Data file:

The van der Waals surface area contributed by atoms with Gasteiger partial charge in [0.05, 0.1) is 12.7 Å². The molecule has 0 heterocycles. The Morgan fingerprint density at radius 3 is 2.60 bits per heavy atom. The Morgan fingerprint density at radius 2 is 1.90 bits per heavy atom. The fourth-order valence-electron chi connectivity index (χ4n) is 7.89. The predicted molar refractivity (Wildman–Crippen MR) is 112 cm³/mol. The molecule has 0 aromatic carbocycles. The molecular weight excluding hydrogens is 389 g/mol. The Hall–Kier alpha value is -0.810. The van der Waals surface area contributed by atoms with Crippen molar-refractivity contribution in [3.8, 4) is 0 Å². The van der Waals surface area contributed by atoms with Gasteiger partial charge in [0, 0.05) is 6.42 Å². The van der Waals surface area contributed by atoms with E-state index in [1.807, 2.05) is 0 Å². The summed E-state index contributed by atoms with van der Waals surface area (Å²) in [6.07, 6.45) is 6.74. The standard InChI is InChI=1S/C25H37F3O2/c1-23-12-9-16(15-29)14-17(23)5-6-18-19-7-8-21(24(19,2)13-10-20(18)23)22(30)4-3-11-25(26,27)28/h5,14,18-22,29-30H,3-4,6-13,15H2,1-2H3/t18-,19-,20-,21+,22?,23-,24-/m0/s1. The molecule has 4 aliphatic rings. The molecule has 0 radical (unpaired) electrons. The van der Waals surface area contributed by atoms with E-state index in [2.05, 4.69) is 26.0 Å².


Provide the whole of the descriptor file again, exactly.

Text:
The van der Waals surface area contributed by atoms with Gasteiger partial charge in [0.05, 0.1) is 12.7 Å². The molecule has 0 heterocycles. The Morgan fingerprint density at radius 3 is 2.60 bits per heavy atom. The Morgan fingerprint density at radius 2 is 1.90 bits per heavy atom. The fourth-order valence-electron chi connectivity index (χ4n) is 7.89. The predicted molar refractivity (Wildman–Crippen MR) is 112 cm³/mol. The molecule has 0 aromatic carbocycles. The molecular weight excluding hydrogens is 389 g/mol. The Hall–Kier alpha value is -0.810. The van der Waals surface area contributed by atoms with Crippen molar-refractivity contribution in [3.8, 4) is 0 Å². The van der Waals surface area contributed by atoms with Gasteiger partial charge in [0, 0.05) is 6.42 Å². The van der Waals surface area contributed by atoms with E-state index in [1.807, 2.05) is 0 Å². The summed E-state index contributed by atoms with van der Waals surface area (Å²) in [6.07, 6.45) is 6.74. The standard InChI is InChI=1S/C25H37F3O2/c1-23-12-9-16(15-29)14-17(23)5-6-18-19-7-8-21(24(19,2)13-10-20(18)23)22(30)4-3-11-25(26,27)28/h5,14,18-22,29-30H,3-4,6-13,15H2,1-2H3/t18-,19-,20-,21+,22?,23-,24-/m0/s1. The molecule has 4 aliphatic rings. The molecule has 0 radical (unpaired) electrons. The van der Waals surface area contributed by atoms with E-state index in [2.05, 4.69) is 26.0 Å².